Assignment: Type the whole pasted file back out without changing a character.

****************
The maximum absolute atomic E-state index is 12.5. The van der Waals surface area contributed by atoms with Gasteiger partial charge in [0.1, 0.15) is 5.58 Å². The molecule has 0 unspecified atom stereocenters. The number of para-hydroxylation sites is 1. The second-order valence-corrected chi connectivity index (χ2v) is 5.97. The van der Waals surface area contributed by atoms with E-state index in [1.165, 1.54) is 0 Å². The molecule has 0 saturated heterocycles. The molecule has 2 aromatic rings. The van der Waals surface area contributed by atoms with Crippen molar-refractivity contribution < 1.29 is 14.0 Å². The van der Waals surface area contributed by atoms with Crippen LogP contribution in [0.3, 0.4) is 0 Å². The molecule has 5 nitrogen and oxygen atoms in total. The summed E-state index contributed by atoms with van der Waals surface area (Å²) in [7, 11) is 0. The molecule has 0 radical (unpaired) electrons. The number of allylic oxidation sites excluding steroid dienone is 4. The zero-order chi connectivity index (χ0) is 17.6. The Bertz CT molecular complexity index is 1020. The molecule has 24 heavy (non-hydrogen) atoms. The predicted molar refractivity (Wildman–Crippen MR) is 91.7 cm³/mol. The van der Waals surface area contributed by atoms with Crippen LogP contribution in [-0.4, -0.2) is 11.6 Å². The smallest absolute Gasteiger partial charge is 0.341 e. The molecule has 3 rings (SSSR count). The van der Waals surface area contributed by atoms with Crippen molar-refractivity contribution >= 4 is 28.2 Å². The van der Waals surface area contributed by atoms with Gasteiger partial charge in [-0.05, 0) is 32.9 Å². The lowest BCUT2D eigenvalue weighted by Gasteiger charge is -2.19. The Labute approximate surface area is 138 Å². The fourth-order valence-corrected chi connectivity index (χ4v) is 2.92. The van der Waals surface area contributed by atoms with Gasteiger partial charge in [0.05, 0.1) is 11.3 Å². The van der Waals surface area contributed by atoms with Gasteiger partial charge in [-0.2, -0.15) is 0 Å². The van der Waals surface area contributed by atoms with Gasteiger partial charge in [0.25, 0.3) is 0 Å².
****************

The maximum absolute atomic E-state index is 12.5. The van der Waals surface area contributed by atoms with Gasteiger partial charge in [0.1, 0.15) is 5.58 Å². The molecule has 0 unspecified atom stereocenters. The number of para-hydroxylation sites is 1. The second-order valence-corrected chi connectivity index (χ2v) is 5.97. The van der Waals surface area contributed by atoms with E-state index in [1.165, 1.54) is 0 Å². The molecule has 0 saturated heterocycles. The molecule has 2 aromatic rings. The van der Waals surface area contributed by atoms with Crippen molar-refractivity contribution < 1.29 is 14.0 Å². The van der Waals surface area contributed by atoms with Crippen LogP contribution in [0.3, 0.4) is 0 Å². The molecule has 5 nitrogen and oxygen atoms in total. The summed E-state index contributed by atoms with van der Waals surface area (Å²) in [7, 11) is 0. The molecule has 0 radical (unpaired) electrons. The number of allylic oxidation sites excluding steroid dienone is 4. The zero-order chi connectivity index (χ0) is 17.6. The Bertz CT molecular complexity index is 1020. The molecule has 24 heavy (non-hydrogen) atoms. The predicted molar refractivity (Wildman–Crippen MR) is 91.7 cm³/mol. The van der Waals surface area contributed by atoms with Crippen LogP contribution in [-0.4, -0.2) is 11.6 Å². The smallest absolute Gasteiger partial charge is 0.341 e. The molecule has 3 rings (SSSR count). The van der Waals surface area contributed by atoms with Crippen molar-refractivity contribution >= 4 is 28.2 Å². The van der Waals surface area contributed by atoms with Gasteiger partial charge in [-0.05, 0) is 32.9 Å². The lowest BCUT2D eigenvalue weighted by Gasteiger charge is -2.19. The Labute approximate surface area is 138 Å². The fourth-order valence-corrected chi connectivity index (χ4v) is 2.92. The van der Waals surface area contributed by atoms with Gasteiger partial charge in [0.05, 0.1) is 11.3 Å². The van der Waals surface area contributed by atoms with Gasteiger partial charge in [-0.2, -0.15) is 0 Å². The van der Waals surface area contributed by atoms with Gasteiger partial charge in [0.25, 0.3) is 0 Å².